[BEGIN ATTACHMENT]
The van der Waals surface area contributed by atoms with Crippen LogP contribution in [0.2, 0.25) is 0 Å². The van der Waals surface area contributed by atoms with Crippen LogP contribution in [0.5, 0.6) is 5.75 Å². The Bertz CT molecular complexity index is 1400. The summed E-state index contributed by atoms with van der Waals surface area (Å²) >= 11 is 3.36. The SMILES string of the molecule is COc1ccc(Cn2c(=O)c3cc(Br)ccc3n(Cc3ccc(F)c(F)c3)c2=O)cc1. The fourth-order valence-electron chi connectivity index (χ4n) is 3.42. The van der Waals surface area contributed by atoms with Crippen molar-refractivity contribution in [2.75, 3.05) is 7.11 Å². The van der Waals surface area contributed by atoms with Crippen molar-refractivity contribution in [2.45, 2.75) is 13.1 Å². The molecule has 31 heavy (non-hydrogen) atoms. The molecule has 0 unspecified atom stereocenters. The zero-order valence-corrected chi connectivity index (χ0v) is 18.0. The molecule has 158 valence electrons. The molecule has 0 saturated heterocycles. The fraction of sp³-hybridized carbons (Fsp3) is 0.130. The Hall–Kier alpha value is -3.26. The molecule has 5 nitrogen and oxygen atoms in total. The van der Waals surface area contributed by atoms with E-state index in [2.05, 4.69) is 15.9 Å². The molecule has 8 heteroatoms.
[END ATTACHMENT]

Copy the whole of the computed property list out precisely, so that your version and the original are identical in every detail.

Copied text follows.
The van der Waals surface area contributed by atoms with Crippen LogP contribution in [0.2, 0.25) is 0 Å². The van der Waals surface area contributed by atoms with Crippen LogP contribution in [0.5, 0.6) is 5.75 Å². The Bertz CT molecular complexity index is 1400. The summed E-state index contributed by atoms with van der Waals surface area (Å²) >= 11 is 3.36. The SMILES string of the molecule is COc1ccc(Cn2c(=O)c3cc(Br)ccc3n(Cc3ccc(F)c(F)c3)c2=O)cc1. The fourth-order valence-electron chi connectivity index (χ4n) is 3.42. The van der Waals surface area contributed by atoms with Crippen molar-refractivity contribution in [2.75, 3.05) is 7.11 Å². The van der Waals surface area contributed by atoms with Crippen molar-refractivity contribution in [2.45, 2.75) is 13.1 Å². The molecule has 31 heavy (non-hydrogen) atoms. The molecule has 0 unspecified atom stereocenters. The zero-order valence-corrected chi connectivity index (χ0v) is 18.0. The molecule has 158 valence electrons. The molecule has 0 saturated heterocycles. The fraction of sp³-hybridized carbons (Fsp3) is 0.130. The Hall–Kier alpha value is -3.26. The molecule has 5 nitrogen and oxygen atoms in total. The van der Waals surface area contributed by atoms with E-state index in [2.05, 4.69) is 15.9 Å². The molecule has 8 heteroatoms.